The movant bears the burden of establishing the absence of dispute over material facts. Reynolds v. Bridgestone/Firestone, Inc. , 989 F.2d 465, 469 (11th Cir. 1993). In determining whether the party seeking summary judgment has met its initial burden, the Court must view the evidence and factual inferences therefrom in the light most favorable to the opposing party. Clark v. Coats & Clark, Inc. , 929 F.2d 604, 606 (11th Cir.1991). Any reasonable doubts about the facts are to be resolved in favor of the party opposing the motion for summary judgment. Reynolds , 989 F.2d at 469.
If the moving party does not meet its burden, the motion for summary judgment will be denied. Four Parcels of Real Property , 941 F.2d at 1437. Where the moving party meets its initial burden, the burden shifts "to the non-moving party to demonstrate that there is indeed a material issue of fact that precludes summary judgment." Clark , 929 F.2d at 608.
III. ═ Discussion
The parties agree that the primary issue is the extent of the discharge of liability provided by ╖ 2210(a)(3), which purports to relieve the "executor" of "liability" for payment of that portion of the estate tax assumed by ESOP pursuant to ╖ 2210. Plaintiff asserts that this section completely discharges both the executor and estate≈to the extent the two are distinct≈from liability for such tax, and thus that the IRS' only recourse is against Suwannee Block or ESOP. The Defendant maintains that ╖ 2210 merely relieves the executor of personal, or perhaps representative, capacity liability for such tax but, in any event, does not relieve the Estate or others from secondary liability for the estate taxes.
A review of the record indicates that no issues of fact material to this question are in dispute and that the question presented is strictly one of law: the proper reading of ╖ 2210. Having examined the statutory language, the Court concludes that Plaintiff's reading of the statute is correct. Although not dispositive, the legislative history as well as instructions which the IRS issued to aid in the preparation of a form necessary to exercise of the ╖ 2210 election are consistent with this reading.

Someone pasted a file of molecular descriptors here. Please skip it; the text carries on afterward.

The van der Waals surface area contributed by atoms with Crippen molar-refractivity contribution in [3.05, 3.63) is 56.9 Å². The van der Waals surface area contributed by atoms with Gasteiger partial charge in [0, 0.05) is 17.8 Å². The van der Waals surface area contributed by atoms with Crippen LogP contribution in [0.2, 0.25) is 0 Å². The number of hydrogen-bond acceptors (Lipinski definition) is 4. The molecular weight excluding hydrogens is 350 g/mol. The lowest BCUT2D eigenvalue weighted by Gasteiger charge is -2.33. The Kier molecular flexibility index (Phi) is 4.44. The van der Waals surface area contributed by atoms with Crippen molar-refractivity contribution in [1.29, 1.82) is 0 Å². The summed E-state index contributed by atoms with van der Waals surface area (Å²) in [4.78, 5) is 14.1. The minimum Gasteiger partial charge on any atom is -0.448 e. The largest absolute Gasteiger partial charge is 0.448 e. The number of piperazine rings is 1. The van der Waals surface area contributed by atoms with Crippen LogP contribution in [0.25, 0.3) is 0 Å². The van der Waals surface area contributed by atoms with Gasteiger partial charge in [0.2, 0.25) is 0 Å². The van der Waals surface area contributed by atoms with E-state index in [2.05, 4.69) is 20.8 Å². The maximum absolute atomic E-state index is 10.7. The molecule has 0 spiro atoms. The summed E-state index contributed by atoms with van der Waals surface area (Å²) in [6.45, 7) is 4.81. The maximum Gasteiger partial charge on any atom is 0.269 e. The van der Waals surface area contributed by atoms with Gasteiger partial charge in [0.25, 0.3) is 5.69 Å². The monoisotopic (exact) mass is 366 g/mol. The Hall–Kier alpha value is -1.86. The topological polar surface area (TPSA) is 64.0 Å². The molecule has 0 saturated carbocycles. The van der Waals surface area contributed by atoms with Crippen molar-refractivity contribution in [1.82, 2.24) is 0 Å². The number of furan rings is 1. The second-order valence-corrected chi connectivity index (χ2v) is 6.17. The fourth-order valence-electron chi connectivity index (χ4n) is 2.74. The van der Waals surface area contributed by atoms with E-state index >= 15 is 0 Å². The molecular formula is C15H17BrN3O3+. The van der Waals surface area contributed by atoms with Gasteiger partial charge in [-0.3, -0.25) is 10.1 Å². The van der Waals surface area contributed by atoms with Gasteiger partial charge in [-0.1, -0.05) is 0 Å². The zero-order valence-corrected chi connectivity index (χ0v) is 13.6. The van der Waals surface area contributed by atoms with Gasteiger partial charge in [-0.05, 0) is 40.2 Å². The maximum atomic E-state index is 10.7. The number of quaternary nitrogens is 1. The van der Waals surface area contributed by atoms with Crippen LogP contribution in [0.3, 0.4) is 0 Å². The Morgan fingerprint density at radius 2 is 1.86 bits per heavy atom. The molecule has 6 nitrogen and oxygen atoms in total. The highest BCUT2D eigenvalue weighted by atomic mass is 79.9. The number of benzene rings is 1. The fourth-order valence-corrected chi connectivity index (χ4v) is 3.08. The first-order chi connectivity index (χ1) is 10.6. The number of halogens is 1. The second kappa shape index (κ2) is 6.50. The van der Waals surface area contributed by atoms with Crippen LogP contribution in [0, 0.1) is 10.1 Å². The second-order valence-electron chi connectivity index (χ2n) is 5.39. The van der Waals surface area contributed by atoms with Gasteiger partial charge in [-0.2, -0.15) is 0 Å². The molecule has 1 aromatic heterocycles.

A. The Statutory Language
As noted above in part I.A., in normal instances the Code only imposes liability for the estate tax on an executor in his representative capacity. See ╖ 2002. Only in instances in which the executor fails to pay estate tax that is due and owing≈whether by preferring another creditor over the United States, see 31 U.S.C. ╖ 3713(b), or simply by being in possession of property of the decedent as to which the estate tax was not paid, see 26 U.S.C. ╖╖ 6324(a)(2), 6901(a)(1)≈does an executor acquire personal liability for the estate tax. Of course, as also noted, Congress has made express provision whereby executors and others can be discharged from personal liability upon compliance with certain requirements. See ╖ 2004(a), (b). Notably, ╖ 2004 specifies the limited nature of the discharge that it provides, see ╖ 2004(a) (referring expressly and only to "personal liability for any deficiency in tax"); further, ╖ 6324(a)(3) explicitly states that a ╖ 2204 discharge of personal liability does not operate to extinguish the lien provided by ╖ 6324(a)(1), yet no portion of ╖ 6324 excepts the operation of ╖ 2210(a)'s release of the executor, see ╖ 6324.
Now, as noted, ╖ 2002, which is entitled "Liability for Payment," sets forth what the Code contemplates as the entity upon whom primary responsibility for the estate tax falls. As it existed in 1988, said section provided as follows:
Except as provided in section 2210, the tax imposed by this chapter shall be paid by the executor.
26 U.S.C. ╖ 2002 (1988). As it existed in 1988, ╖ 2210 was entitled "Liability for Payment in Case of Transfer of Employer Securities to An Employee Stock Ownership Plan or a Worker-Owned Cooperative." And, as noted, this section provided that, upon proper compliance with its other provisions,
the executor is relieved from liability for payment of that portion of the tax imposed by section 2001 which such employee stock ownership plan . . . is required to pay under subsection (b).
26 U.S.C. ╖ 2210(a)(3) (1988).
The plain meaning of ╖ 2210(a)(3) is thus clear: said section relieves the executor of liability in his representative capacity for the estate tax liability assumed by an esop; relief of the executor in his representative capacity is relief of the estate. In drafting these statutes, it seems clear that when Congress intended to only allow a limited discharge of the executor while still maintaining other enforcement options (i.e., the ╖ 6324(a)(1) estate tax lien), it explicitly so provided in the relevant statute. See ╖ 2204(a), (b); ╖ 6324(a)(3). In contrast, ╖ 2210(a)(3) does not so delimit the discharge that it provides. Said section is thus reasonably read as providing a complete discharge of the executor, in his representative capacity, and thus the estate from the estate tax liability assumed by an esop pursuant to ╖ 2210(b).